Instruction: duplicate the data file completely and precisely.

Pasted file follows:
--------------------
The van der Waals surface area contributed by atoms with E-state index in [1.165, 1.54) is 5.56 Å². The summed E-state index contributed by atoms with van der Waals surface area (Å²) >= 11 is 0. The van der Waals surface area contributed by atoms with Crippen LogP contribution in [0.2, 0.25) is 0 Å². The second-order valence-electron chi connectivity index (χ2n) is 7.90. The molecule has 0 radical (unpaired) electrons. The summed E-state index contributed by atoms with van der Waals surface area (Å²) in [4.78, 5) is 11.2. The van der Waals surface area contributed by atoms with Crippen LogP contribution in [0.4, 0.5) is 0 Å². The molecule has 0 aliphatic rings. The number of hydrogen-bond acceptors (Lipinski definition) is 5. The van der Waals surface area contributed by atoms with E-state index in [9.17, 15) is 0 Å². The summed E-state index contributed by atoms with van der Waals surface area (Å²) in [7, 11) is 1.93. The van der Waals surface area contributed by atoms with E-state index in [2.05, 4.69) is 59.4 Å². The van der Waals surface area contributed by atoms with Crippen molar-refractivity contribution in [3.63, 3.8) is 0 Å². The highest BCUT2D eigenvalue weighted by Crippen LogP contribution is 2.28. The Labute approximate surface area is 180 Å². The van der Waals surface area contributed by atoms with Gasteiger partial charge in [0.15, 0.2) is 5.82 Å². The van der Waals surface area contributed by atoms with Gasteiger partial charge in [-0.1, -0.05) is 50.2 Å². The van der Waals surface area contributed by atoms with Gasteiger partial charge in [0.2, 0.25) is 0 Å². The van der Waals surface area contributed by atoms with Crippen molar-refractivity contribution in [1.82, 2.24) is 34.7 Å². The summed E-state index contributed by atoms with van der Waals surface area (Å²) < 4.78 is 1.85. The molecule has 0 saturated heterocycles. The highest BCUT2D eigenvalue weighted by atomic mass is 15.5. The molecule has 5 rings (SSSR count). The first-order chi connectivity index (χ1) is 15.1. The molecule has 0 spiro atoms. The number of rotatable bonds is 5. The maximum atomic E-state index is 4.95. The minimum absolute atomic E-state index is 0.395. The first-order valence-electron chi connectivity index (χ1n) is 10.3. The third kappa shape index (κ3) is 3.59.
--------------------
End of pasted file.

The van der Waals surface area contributed by atoms with E-state index in [1.165, 1.54) is 5.56 Å². The summed E-state index contributed by atoms with van der Waals surface area (Å²) >= 11 is 0. The van der Waals surface area contributed by atoms with Crippen LogP contribution in [0.2, 0.25) is 0 Å². The second-order valence-electron chi connectivity index (χ2n) is 7.90. The molecule has 0 radical (unpaired) electrons. The summed E-state index contributed by atoms with van der Waals surface area (Å²) in [4.78, 5) is 11.2. The van der Waals surface area contributed by atoms with Crippen LogP contribution in [0.4, 0.5) is 0 Å². The molecule has 0 aliphatic rings. The number of hydrogen-bond acceptors (Lipinski definition) is 5. The van der Waals surface area contributed by atoms with E-state index in [9.17, 15) is 0 Å². The summed E-state index contributed by atoms with van der Waals surface area (Å²) in [7, 11) is 1.93. The van der Waals surface area contributed by atoms with E-state index in [2.05, 4.69) is 59.4 Å². The van der Waals surface area contributed by atoms with Crippen molar-refractivity contribution in [3.63, 3.8) is 0 Å². The highest BCUT2D eigenvalue weighted by Crippen LogP contribution is 2.28. The Labute approximate surface area is 180 Å². The van der Waals surface area contributed by atoms with Gasteiger partial charge in [0.15, 0.2) is 5.82 Å². The van der Waals surface area contributed by atoms with Gasteiger partial charge in [-0.1, -0.05) is 50.2 Å². The van der Waals surface area contributed by atoms with Gasteiger partial charge in [0.2, 0.25) is 0 Å². The van der Waals surface area contributed by atoms with Crippen molar-refractivity contribution in [1.82, 2.24) is 34.7 Å². The summed E-state index contributed by atoms with van der Waals surface area (Å²) < 4.78 is 1.85. The molecule has 0 saturated heterocycles. The highest BCUT2D eigenvalue weighted by atomic mass is 15.5. The molecule has 5 rings (SSSR count). The first-order chi connectivity index (χ1) is 15.1. The molecule has 0 spiro atoms. The number of rotatable bonds is 5. The maximum atomic E-state index is 4.95. The minimum absolute atomic E-state index is 0.395. The first-order valence-electron chi connectivity index (χ1n) is 10.3. The third kappa shape index (κ3) is 3.59.